The Denver Post
Conservation is king amid remoteness of Vermejo
The first animal we saw was a bighorn sheep, a lone ewe ambling along the embankment of the snow-packed dirt road. Our driver and guide, Pete, suspected a mountain lion would get her soon. Our next sighting was a bounding bobcat that crossed in front of the truck, then peered at us from behind a tree while my three daughters took turns with the binoculars.
We drove farther into the forest, on a two-hour “guided ranch and wildlife tour” of the property, in order to get a lay of the land and also to learn a bit about the half-million acres that is Vermejo, a Ted Turner Reserve.
The property straddles the Colorado and New Mexico border and has seen an incredible transformation since media mogul and conservationist Ted Turner took it over in 1996.
A bit farther on, Pete circled off the road to give us a better view of the horses, which had just come into view. A dozen animals grazed in front of a row of several red brick charcoal kilns, built 130 years ago. The horses, explained Pete, were wild descendants of horses that had escaped into the woods when the logging town of Catskill went under, around 1905.
We rounded a corner on an elk herd, then stopped the truck to get out and inspect a set of fresh lion tracks in the snow and dirt. As an early, cold dusk settled in, Pete drove us back to the lodge, which sits in an alpine valley at the end of a 38-mile-long driveway snaking westward from Raton. Guests have been coming to Vermejo for more than a century to experience the remoteness of the land, interact with the wildlife and enjoy the stately luxury of the resort buildings, which have been carefully restored.
Our accommodations were in a stone cottage with massive fireplaces and a lovely
arrangement of antiques and art. Fifty yards across the lawn, we dined in the main lodge, a model of grand, cozy mountain decor, originally built in 1909 by Chicago grain magnate William H. Bartlett. I had an exquisite bison tenderloin, the one animal we hadn’t seen on our safari — the bison had been hanging out in a different part of the property.
The bison are undoubtedly the most famous of the property’s wildlife, a genetically pure herd of about 1,400 head that was raised from only 87 animals. When Turner bought the land from an oil corporation (which had been using it as an executive hunting retreat), the first thing he did was remove 33,000 head of cattle, then proceeded to grow the bison herd, bring the Rio Grande cutthroat trout back from the brink of extinction, and manage the local elk population to a sustainable level.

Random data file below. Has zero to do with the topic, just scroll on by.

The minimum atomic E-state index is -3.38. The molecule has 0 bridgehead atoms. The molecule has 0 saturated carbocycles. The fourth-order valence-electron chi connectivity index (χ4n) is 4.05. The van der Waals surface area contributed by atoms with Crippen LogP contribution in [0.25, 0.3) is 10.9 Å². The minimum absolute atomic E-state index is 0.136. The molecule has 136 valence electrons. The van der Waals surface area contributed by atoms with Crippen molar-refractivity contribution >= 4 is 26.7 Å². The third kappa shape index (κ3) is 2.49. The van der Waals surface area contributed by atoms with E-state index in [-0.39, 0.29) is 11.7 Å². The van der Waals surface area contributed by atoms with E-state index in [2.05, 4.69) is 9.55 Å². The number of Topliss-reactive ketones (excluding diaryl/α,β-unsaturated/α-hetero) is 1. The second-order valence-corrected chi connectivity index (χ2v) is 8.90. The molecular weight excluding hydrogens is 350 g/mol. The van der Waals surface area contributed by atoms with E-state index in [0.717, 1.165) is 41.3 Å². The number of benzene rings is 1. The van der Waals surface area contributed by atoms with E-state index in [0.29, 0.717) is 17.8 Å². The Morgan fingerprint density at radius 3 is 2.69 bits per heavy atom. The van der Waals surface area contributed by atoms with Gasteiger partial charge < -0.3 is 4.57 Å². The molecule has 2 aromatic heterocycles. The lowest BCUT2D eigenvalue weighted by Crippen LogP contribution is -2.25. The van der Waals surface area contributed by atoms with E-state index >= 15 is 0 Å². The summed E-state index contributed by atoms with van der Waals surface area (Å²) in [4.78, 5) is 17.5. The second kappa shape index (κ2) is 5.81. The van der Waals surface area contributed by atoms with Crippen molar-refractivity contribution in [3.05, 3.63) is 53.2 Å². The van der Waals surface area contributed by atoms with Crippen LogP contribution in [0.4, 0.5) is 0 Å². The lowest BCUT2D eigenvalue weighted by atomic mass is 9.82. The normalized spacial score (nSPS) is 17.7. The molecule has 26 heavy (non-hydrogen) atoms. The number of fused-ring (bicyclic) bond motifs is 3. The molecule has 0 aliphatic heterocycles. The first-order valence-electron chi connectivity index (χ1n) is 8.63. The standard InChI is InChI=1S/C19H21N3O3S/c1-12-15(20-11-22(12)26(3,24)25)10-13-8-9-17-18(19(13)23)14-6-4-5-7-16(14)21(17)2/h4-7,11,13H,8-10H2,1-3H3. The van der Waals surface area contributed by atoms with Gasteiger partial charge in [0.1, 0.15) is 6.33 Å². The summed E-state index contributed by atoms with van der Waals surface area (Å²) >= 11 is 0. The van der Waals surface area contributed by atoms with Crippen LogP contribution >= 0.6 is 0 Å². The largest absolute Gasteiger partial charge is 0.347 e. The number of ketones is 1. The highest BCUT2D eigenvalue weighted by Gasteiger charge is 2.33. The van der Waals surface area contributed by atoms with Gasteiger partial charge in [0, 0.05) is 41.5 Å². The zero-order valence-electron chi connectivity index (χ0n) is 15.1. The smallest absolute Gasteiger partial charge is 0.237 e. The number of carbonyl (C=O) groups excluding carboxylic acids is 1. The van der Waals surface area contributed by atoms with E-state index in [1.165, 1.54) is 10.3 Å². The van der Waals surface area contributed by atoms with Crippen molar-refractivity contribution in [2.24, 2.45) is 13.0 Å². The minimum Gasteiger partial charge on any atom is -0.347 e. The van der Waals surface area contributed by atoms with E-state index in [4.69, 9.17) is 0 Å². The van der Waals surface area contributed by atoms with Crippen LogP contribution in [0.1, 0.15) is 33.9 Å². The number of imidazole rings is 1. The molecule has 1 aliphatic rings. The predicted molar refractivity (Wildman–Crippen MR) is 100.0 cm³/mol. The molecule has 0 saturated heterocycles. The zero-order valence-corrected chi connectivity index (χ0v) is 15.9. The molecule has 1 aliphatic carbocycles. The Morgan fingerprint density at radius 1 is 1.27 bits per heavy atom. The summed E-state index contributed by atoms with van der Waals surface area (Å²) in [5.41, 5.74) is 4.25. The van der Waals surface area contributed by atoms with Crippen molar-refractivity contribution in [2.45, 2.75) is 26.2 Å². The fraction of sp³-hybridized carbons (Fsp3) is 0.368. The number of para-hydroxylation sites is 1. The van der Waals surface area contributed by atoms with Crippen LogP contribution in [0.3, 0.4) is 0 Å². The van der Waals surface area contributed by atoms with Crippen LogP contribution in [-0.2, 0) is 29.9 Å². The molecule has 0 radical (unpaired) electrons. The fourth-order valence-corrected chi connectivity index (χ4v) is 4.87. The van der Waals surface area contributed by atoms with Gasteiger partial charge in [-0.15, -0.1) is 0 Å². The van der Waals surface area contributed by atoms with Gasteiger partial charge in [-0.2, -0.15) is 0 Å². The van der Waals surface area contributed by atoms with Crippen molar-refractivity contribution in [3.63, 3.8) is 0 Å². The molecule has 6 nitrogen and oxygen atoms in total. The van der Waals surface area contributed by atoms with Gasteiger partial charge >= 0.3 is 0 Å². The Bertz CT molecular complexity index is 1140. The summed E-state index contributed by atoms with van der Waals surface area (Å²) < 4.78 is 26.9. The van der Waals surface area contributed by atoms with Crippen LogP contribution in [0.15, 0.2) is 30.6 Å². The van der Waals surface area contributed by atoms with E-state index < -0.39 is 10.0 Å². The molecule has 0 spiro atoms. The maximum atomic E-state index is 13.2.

Elsewhere on the property are a small riding stable, various shooting and archery ranges, and hiking and riding trails, but most of the land remains wild, rugged and hard to access. Turner restored the stately stone lodge and cottages in order to establish a highend ecotourism operation, which, in turn, helps fund ongoing conservation efforts. That means guests who come to hike, ride, hunt, fish and shoot — and wine and dine — are contributing to Turner and his team’s effort to bring the land back to a more natural state.
Over dinner, general manager Jade Mcbride said of Vermejo’s change: “Twenty-three years later, the wildlife is abundant, the forest is healthy, and the grass is tall.” I sliced another mediumrare bite and chewed on that information.
The next morning, the girls and I would hike across the valley, then to the stable to meet (and catch, groom and ride) some of the horses. But for the moment, after a day of driving and with bellies full, we were content to cuddle in front of the grand fireplace and watch snow fall outside.
Joshua Berman is the author of “Colorado Camping.”
Find him at joshuaberman.net.